“The most common thing a patient will say is, ‘I want to lose weight, but life is getting in the way.’ And what they mean is, “I am struggling with figuring out how to make these changes last and stick given everything else I’ve got to do.’ And that’s what they need help with. That’s a behavioral science question. It’s not a nutrition question per se.”

Readers, if you controlled a weight-loss research budget, which questions would you most want your researchers to ask and answer? Personally, mine would be: Why is eating healthfully so easy for me in the morning and so close to impossible as the day wanes?

Please follow our community rules when engaging in comment discussion on this site.
  • http://Cooledeko.de/ Coole Dekoration

    Here is a link to a good calorie calculator that will tell you how much you should be eating based on your goals.
    You can select, gaining muscle, gain muscle/lose fat/ and the a percentage of calorie reduction.
    They say that you can still get good muscle gains and lose fat at a 10% calorie reduction if you are a new lifter

    http://caloriescalculator.org and http://venusfactorreviewed.org/

    It sounds like your workout goals are great and if you are worried about upping the calories trying upping by 200 every week and let your body adjust until you are eating the number of cals you should be…but I don’t think it’ll hurt just to up them either you body will adjust in a week or two.

  • MITBeta

    This paper ignores the simple fact that WHAT you eat is directly connected to the sustainability of a diet. Eat lots of carbs and little fat, even on a calorie restricted diet, and you’ll end up in what researchers over 50 years ago called “internal starvation” where all the carbs, because of their effect on insulin, end up being shunted into your fat cells for storage while the rest of your body starves and makes you hungry as a result.

    It all comes down to the hormonal response to the foods we eat, and the science behind this has been known for quite some time, but ignored by the like of the AMA, the AHA, the ADA, the USDA, etc. Read “Good Calories, Bad Calories” (or anything else by Taubes) for a truly eye opening experience.

  • Jaime Smith

    People are starving even while overeating. The nutrition in the uber-processed convenience-based American diet is nil. Once I started eating whole foods, I stopped having such a hard time losing. It’s only during the holidays I have trouble now, letting down my guard with cookies and alcohol. If people would simply eat food that satisfies their nutritional needs, the craving would stop and they would be satisfied with less food. I’ve done all the diets. Whole, real, unprocessed and un-Frankenfood is the way to make peace with food and your body.

  • Learn Nutrition

    Until people learn about Carbs and how much exercise is required to burn off those carbs, they will not understand food. It’s a source of energy and all foods are digested by either acid OR alkaline. Eaten together, they neutralize within the stomach, causing acid reflex, burping and passing gas. Great examples of having eaten badly.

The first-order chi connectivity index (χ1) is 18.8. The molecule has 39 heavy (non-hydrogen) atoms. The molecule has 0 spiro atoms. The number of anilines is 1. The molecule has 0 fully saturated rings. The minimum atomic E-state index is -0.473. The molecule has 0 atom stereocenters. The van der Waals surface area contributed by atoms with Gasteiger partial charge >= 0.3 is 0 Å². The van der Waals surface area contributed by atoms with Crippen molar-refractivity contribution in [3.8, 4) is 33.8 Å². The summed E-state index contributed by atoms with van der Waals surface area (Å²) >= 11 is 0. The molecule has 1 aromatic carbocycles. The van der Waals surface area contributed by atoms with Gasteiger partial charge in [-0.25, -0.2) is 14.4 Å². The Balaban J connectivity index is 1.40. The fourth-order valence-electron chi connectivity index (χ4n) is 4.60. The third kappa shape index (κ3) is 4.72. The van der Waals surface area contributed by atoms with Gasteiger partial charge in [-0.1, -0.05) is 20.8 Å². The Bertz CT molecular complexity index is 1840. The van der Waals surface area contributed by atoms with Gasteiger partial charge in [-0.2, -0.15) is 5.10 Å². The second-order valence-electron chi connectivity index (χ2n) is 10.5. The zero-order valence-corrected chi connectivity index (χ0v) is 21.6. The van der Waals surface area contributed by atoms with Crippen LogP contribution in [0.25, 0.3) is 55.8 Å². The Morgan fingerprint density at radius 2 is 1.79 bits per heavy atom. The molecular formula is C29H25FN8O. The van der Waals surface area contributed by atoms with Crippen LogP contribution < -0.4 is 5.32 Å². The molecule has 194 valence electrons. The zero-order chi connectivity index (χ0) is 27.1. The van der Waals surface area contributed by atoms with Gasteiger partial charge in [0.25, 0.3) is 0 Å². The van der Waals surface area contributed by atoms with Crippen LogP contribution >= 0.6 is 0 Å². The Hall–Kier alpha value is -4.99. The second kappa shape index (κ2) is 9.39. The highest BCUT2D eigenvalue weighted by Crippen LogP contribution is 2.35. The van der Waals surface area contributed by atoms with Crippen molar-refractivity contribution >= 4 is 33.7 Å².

People are fat because they eat too many carbs for the amount of exercise they do or don’t do. It is really simple. Learn the chemistry.

  • Michelle

    And the best way you can stick with a “diet” is to not diet. Move your body, eat a reasonable amount of nutritious food, get enough rest, eliminate stress, and strength train. Almost all diets advocate some kind of drastic calorie restriction, whether it’s straight calories or whole food groups. Too great a calorie deficit will show great short-term results but will kill your metabolism, making it even harder to maintain the new weight or cause weight gain….which is EXACTLY WHAT THE DIET INDUSTRY WANTS TO HAPPEN. They are not your friends, they want you to fail so they’ll get repeat business. 1,200 calories a day is far too little for almost all women. Put your numbers through this calculator and find out your daily energy expenditure; you may be surprised: http://scoobysworkshop.com/calorie-calculator/

    Shave 10-15% from your TDEE. It may not be a quick fix, but it is sustainable for the long term.

  • Reasonable?

    While many diets can induce weight loss, I think their characteristics vary when it comes to long term maintence. Most of the nutrition studies reported in the literature run 3 to 6 months. Very few are a year or longer.

    There is also the issue of the target. Is the target weight loss, prevention of cardiovascular disease, diabetes, mortality? Different diets have different impacts here too and not a lot of it has been studied well mostly because it’s hard and expensive to design long term dietary experiments.

    Finally there is a risk that personal and cultural preferences may not be in alignment with the best evidence. In that circumstance people have to be willing to change their behavior or acknowledging consequences.